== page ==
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# Bayesian estimation of regime-switching GARCH models

Titre du projet

Bayesian estimation of regime-switching GARCH models

Description

The purpose of this project is to extend the work of my Ph.D. thesis on the Bayesian estimation of Markovswitching GARCH (MS-GARCH) models. In particular, I will pursue three extensions of Ardia (2007). First, a generalization of the MS-GARCH model will be undertaken by allowing the transition probabilities to change over time according to some exogenous variables; the approaches proposed by Filardo and Gordon (1998) and Geweke and Keane (2007) will be used as starting point for my research. My aim will be to identify empirically if these exogenous factors influence the triggering mechanism of the volatility process, and if the impact varies across regimes. The Bayesian approach is particularly well suited to estimate this model and should allow to discriminate between the two specifications for the transition probabilities’ dynamics through the estimation of the Bayes factors. Second, I will develop a MS-GARCH-in-mean model by broadening the initial work of Engle et al. (1987) to account for different regimes in the volatility process. My approach will permit to test for the presence of a dynamic risk premium in the data and if the price of risk is different between the regimes. To my knowledge, this kind of model has not been proposed yet in the financial literature. The Bayesian approach offers an attractive estimation technique since it avoids the estimation difficulties encountered with the maximum likelihood technique. Moreover, the estimation of the Bayes factors will permit to determine which functional form (linear or logarithmic) and which measure of risk (variance or standard deviation) should be retained when modeling financial returns. Third, I will consider a MS-GARCH model with an asymmetric threshold specification for the conditional variance in each regime. This new class of model will allow to determine whether a leverage effect is present in the data, at which level it appears, and if the asymmetry is different between the regimes. For this class of models, the classical asymptotic distribution theory for the maximum likelihood estimator is inoperable, because the log-likelihood function is nondifferentiable. Fortunately, this difficulty disappears when Bayesian methods are used. Moreover, testing the presence of a leverage effect at a non-zero level could be achieved through the estimation of Bayes factors.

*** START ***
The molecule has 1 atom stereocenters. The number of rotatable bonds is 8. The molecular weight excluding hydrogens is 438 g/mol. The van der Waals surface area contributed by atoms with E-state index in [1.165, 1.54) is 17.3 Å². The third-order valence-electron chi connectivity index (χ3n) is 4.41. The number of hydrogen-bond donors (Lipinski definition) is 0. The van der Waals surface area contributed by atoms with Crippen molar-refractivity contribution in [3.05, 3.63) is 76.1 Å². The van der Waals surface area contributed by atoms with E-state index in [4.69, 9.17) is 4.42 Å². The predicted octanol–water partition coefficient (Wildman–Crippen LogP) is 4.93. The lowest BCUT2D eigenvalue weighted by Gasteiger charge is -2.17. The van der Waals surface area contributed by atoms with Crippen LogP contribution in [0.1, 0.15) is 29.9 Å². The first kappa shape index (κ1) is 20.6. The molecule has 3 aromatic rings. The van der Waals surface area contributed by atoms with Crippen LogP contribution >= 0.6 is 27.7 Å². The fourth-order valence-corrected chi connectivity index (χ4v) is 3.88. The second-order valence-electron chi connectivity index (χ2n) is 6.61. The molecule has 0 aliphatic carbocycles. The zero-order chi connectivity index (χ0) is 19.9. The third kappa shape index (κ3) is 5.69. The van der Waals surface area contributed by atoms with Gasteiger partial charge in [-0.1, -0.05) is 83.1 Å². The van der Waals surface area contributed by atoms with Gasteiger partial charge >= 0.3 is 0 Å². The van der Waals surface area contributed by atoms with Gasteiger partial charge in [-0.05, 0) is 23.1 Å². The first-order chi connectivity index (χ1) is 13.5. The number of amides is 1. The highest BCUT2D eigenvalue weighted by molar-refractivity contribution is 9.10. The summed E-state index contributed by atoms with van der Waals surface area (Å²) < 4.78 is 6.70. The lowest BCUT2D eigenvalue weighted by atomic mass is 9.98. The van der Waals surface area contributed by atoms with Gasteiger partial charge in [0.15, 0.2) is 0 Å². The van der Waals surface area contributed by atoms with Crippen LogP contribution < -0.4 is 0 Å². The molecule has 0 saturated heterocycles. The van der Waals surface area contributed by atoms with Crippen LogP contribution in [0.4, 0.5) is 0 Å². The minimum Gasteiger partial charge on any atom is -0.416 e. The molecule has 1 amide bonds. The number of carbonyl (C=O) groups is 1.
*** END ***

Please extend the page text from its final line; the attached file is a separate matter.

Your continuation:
Chercheur principal

Statut

Completed

Chercheurs

Hoogerheide, Lennart

Van Dijk, Herman

Organisations

Site web du projet

Identifiant interne

32793

identifiant

9 Résultats

Voici les éléments 1 - 9 sur 9

- PublicationAccès libreFinancial Risk Management with Bayesian Estimation of GARCH Models: Theory and ApplicationsThis book presents in detail methodologies for the Bayesian estimation of single-regime and regime-switching GARCH models. These models are widespread and essential tools in financial econometrics and have, until recently, mainly been estimated using the classical Maximum Likelihood technique. As this study aims to demonstrate, the Bayesian approach offers an attractive alternative which enables small sample results, robust estimation, model discrimination and probabilistic statements on nonlinear functions of the model parameters. The first two chapters introduce the work and give a short overview of the Bayesian paradigm for inference. The next three chapters describe the estimation of the GARCH model with Normal innovations and the linear regression models with conditionally Normal and Student-t-GJR errors. For these models, we compare the Bayesian and Maximum Likelihood approaches based on real financial data. In particular, we document that even for fairly large data sets, the parameter estimates and confidence intervals are different between the methods. Caution is therefore in order when applying asymptotic justifications for this class of models. The sixth chapter presents some financial applications of the Bayesian estimation of GARCH models. We show how agents facing different risk perspectives can select their optimal VaR point estimate and document that the differences between individuals can be substantial in terms of regulatory capital. Finally, the last chapter proposes the estimation of the Markov-switching GJR model. An empirical application documents the in- and out-of-sample superiority of the regime-switching specification compared to single-regime GJR models. We propose a methodology to depict the density of the one-day ahead VaR and document how specific forecasters’ risk perspectives can lead to different conclusions on the forecasting performance of the MS-GJR model.
- PublicationAccès libreAdaptive mixture of Student-t distributions as a flexible distribution for efficient simulation: The R package AdMit(2009)